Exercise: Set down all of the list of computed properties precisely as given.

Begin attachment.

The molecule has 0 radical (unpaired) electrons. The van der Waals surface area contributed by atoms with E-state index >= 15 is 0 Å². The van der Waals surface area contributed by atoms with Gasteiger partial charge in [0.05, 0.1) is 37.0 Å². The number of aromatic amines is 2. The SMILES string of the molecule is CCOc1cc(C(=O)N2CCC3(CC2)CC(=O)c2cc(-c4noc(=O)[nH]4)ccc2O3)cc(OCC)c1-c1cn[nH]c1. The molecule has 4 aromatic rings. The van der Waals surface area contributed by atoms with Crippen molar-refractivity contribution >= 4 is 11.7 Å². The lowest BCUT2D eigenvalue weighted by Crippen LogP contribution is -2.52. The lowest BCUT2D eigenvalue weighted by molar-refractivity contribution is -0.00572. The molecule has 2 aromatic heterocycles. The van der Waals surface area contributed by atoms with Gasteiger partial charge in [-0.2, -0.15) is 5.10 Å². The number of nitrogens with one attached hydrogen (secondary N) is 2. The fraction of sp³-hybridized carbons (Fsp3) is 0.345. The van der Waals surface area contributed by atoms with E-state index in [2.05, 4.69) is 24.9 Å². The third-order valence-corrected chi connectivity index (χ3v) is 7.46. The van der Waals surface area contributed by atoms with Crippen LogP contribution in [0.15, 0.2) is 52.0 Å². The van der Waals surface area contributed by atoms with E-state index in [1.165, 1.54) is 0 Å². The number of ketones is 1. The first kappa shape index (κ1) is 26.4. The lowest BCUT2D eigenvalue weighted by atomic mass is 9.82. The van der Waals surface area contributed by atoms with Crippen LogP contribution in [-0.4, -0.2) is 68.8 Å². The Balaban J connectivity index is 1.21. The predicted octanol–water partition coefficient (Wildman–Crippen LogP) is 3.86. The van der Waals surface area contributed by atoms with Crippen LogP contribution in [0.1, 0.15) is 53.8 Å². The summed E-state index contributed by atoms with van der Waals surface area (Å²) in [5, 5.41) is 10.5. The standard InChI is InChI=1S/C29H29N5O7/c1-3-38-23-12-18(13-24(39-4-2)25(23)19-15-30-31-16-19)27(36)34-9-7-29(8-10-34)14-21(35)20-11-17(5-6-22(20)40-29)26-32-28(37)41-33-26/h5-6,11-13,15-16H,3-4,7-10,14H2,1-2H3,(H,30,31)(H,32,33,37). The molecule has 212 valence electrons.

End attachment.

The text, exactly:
The molecule has 0 radical (unpaired) electrons. The van der Waals surface area contributed by atoms with E-state index >= 15 is 0 Å². The van der Waals surface area contributed by atoms with Gasteiger partial charge in [0.05, 0.1) is 37.0 Å². The number of aromatic amines is 2. The SMILES string of the molecule is CCOc1cc(C(=O)N2CCC3(CC2)CC(=O)c2cc(-c4noc(=O)[nH]4)ccc2O3)cc(OCC)c1-c1cn[nH]c1. The molecule has 4 aromatic rings. The van der Waals surface area contributed by atoms with Crippen molar-refractivity contribution >= 4 is 11.7 Å². The lowest BCUT2D eigenvalue weighted by Crippen LogP contribution is -2.52. The lowest BCUT2D eigenvalue weighted by molar-refractivity contribution is -0.00572. The molecule has 2 aromatic heterocycles. The van der Waals surface area contributed by atoms with Gasteiger partial charge in [-0.2, -0.15) is 5.10 Å². The number of nitrogens with one attached hydrogen (secondary N) is 2. The fraction of sp³-hybridized carbons (Fsp3) is 0.345. The van der Waals surface area contributed by atoms with E-state index in [2.05, 4.69) is 24.9 Å². The third-order valence-corrected chi connectivity index (χ3v) is 7.46. The van der Waals surface area contributed by atoms with Crippen LogP contribution in [0.15, 0.2) is 52.0 Å². The van der Waals surface area contributed by atoms with E-state index in [1.165, 1.54) is 0 Å². The number of ketones is 1. The first kappa shape index (κ1) is 26.4. The lowest BCUT2D eigenvalue weighted by atomic mass is 9.82. The van der Waals surface area contributed by atoms with Crippen LogP contribution in [-0.4, -0.2) is 68.8 Å². The Balaban J connectivity index is 1.21. The predicted octanol–water partition coefficient (Wildman–Crippen LogP) is 3.86. The van der Waals surface area contributed by atoms with Crippen LogP contribution in [0.1, 0.15) is 53.8 Å². The summed E-state index contributed by atoms with van der Waals surface area (Å²) in [5, 5.41) is 10.5. The standard InChI is InChI=1S/C29H29N5O7/c1-3-38-23-12-18(13-24(39-4-2)25(23)19-15-30-31-16-19)27(36)34-9-7-29(8-10-34)14-21(35)20-11-17(5-6-22(20)40-29)26-32-28(37)41-33-26/h5-6,11-13,15-16H,3-4,7-10,14H2,1-2H3,(H,30,31)(H,32,33,37). The molecule has 212 valence electrons.